Saturday, 11 April 2015

Pigs - It was Porcine Circovirus!


If you scroll down the sidebar on the left of this page, you will see the following:

"He is the originator of the "GARDINER HYPOTHESIS" which states:
 
Mutated Circovirus in pigs, the consequences treated with heavy use of antibiotics, is followed by MRSA in pigs and then MRSA and C.Diff epidemics in humans."

For many years, the writer repeatedly drew the world's attention to the secret circovirus outbreak that preceded the disastrous British epidemics of Classical Swine Fever and Foot and Mouth Disease in 2000 and 2001. The pigs were very sick with circovirus before the major epidemics hit.

The mighty prestigious British veterinary establishment got it wrong by covering up the disease, and a retired shipbroker, a scientific illiterate, despite being kicked about by crooks, stalked, threatened, lied about and fighting off multiple illnesses got it right, even giving evidence to Parliament and OLAF, the serious fraud squad of the EU. He even drove across the USA in 2005 in the aftermath of Katrina trying to alert America to the danger to the Prairies.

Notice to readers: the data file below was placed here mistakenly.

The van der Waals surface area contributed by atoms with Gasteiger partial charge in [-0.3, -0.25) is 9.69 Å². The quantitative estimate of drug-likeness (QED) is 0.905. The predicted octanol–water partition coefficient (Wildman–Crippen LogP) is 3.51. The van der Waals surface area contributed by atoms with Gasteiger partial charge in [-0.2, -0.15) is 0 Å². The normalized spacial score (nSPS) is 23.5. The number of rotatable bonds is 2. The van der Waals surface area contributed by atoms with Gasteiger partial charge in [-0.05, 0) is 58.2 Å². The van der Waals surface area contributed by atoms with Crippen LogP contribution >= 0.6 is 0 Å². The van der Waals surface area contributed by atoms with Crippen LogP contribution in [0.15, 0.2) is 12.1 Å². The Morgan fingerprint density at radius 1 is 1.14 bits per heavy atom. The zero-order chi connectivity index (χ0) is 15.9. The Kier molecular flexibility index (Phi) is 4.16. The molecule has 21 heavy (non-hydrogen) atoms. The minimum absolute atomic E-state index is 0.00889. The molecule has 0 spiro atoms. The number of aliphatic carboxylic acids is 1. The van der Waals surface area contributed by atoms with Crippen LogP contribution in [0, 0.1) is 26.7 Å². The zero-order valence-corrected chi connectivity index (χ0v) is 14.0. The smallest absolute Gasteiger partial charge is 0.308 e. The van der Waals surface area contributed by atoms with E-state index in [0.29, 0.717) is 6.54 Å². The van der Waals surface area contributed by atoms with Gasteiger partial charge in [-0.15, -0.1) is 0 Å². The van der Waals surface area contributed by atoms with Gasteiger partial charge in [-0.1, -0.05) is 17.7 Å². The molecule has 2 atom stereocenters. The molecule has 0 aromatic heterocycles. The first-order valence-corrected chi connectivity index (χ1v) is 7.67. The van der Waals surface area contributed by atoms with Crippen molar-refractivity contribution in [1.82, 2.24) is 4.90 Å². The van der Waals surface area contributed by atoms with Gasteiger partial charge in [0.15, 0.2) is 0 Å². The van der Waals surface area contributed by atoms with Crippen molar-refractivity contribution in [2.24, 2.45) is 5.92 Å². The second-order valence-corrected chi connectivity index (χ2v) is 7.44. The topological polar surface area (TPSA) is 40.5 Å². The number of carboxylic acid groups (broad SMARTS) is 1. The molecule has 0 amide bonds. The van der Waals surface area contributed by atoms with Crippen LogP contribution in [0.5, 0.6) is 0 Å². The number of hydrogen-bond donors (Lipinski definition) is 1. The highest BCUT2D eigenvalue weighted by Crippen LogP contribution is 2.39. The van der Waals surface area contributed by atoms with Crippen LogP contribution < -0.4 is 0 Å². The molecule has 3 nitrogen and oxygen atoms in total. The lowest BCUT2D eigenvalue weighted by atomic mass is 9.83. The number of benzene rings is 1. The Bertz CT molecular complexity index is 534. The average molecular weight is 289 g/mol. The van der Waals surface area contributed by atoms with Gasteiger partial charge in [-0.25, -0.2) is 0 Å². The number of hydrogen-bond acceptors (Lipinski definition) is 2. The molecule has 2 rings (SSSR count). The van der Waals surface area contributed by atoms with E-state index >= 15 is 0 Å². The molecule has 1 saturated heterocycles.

It is not even complicated. So simple, so obvious and so shame making for Britain's corrupt veterinary establishment. Now, we have the results of their mistakes and cover-ups killing children and old people in ever increasing numbers with superbugs, not least porcine MRSA, entering our homes and hospitals.

Their day is over. They are finished. The worst face charges of crimes against humanity, with their closest cronies giving evidence against them. The rump face external supervision and the rule of law.

Be sure to read the Farmers Weekly report in full here.

Stress makes pigs more susceptible to costly disease

Rhian Price
Friday 10 April 2015 14:57


...CVAD is a complex group of pig diseases - formerly known as post-weaning multi-systemic wasting syndrome - which cause diarrhoea, wasting, respiratory disease and death...

...However, for the first time, researchers at RVC have shown environmental stress from higher temperatures, crowding, or both, can induce symptoms attributed to PCVAD without any secondary infection. PCV2-infected pigs kept in temperatures above the comfort temperatures, or kept in pens smaller than current minimum guidelines, were more likely to show reduced weight gain and had higher viral loads than those kept in cooler temperatures or larger pens, the study showed...